Re: [PATCH 00/14] Pramfs: Persistent and protected ram filesystem

From: Marco
Date: Sun Jun 21 2009 - 13:39:16 EST

Pavel Machek wrote:
>>> Why is an entire filesystem needed, instead of simply a block driver
>>> if the ramdisk driver cannot be used?
>> >From documentation:
>> "A relatively straight-forward solution is to write a simple block
>> driver for the non-volatile RAM, and mount over it any disk-based
>> filesystem such as ext2/ext3, reiserfs, etc.
>> But the disk-based fs over non-volatile RAM block driver approach has
>> some drawbacks:
>> 1. Disk-based filesystems such as ext2/ext3 were designed for optimum
>> performance on spinning disk media, so they implement features such
>> as block groups, which attempts to group inode data into a contiguous
>> set of data blocks to minimize disk seeking when accessing files. For
>> RAM there is no such concern; a file's data blocks can be scattered
>> throughout the media with no access speed penalty at all. So block
>> groups in a filesystem mounted over RAM just adds unnecessary
>> complexity. A better approach is to use a filesystem specifically
>> tailored to RAM media which does away with these disk-based features.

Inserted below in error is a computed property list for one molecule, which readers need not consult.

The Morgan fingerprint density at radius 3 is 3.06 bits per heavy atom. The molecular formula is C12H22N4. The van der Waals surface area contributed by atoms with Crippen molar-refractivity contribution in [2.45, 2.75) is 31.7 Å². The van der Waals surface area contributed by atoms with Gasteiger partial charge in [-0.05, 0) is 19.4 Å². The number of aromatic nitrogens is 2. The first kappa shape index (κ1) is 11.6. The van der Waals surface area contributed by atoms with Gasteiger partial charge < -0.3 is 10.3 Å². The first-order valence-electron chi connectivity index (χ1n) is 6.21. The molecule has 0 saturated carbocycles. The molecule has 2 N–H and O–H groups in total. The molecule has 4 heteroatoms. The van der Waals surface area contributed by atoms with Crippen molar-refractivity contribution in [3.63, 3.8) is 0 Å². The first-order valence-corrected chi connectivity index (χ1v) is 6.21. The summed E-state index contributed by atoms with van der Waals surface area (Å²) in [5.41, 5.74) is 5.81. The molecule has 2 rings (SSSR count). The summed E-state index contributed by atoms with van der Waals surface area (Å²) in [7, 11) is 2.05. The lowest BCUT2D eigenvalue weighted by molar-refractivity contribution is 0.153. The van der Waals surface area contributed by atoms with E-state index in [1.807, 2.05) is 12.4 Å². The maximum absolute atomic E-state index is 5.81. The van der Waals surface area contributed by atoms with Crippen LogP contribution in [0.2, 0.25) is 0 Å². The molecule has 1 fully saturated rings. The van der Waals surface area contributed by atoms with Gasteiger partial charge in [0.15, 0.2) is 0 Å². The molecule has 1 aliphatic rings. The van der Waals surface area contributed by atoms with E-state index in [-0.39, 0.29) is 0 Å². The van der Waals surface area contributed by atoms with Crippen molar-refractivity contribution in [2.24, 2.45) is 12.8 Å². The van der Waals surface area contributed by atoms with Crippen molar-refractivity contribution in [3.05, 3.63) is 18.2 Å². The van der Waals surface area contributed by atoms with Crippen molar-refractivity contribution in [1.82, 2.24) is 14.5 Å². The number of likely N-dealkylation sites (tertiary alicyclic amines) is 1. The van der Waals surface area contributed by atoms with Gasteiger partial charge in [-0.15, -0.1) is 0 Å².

>> This increases the efficient use of space on the media, i.e. more
>> space is dedicated to actual file data storage and less to meta-data
>> needed to maintain that file data.
> So... what is the performance difference between ext2 and your new
> filesystem?

About the "space" you can read a detailed documentation on the site:

In addition I can do an example of "compact" information: ext2 uses
directory entry objects ("dentries") to associate file names to inodes,
and these dentries are located in data blocks owned by the parent
directory. In pramfs, directory inode's do not need to own any data
blocks, because all dentry information is contained within the inode's

>From performance point of view:

Sometimes ago I uploaded here ( some benchmark
results to compare the performance with and without XIP in a real
embedded environment with bonnie++. You could use it as reference point.

I hope I've answered to your question.



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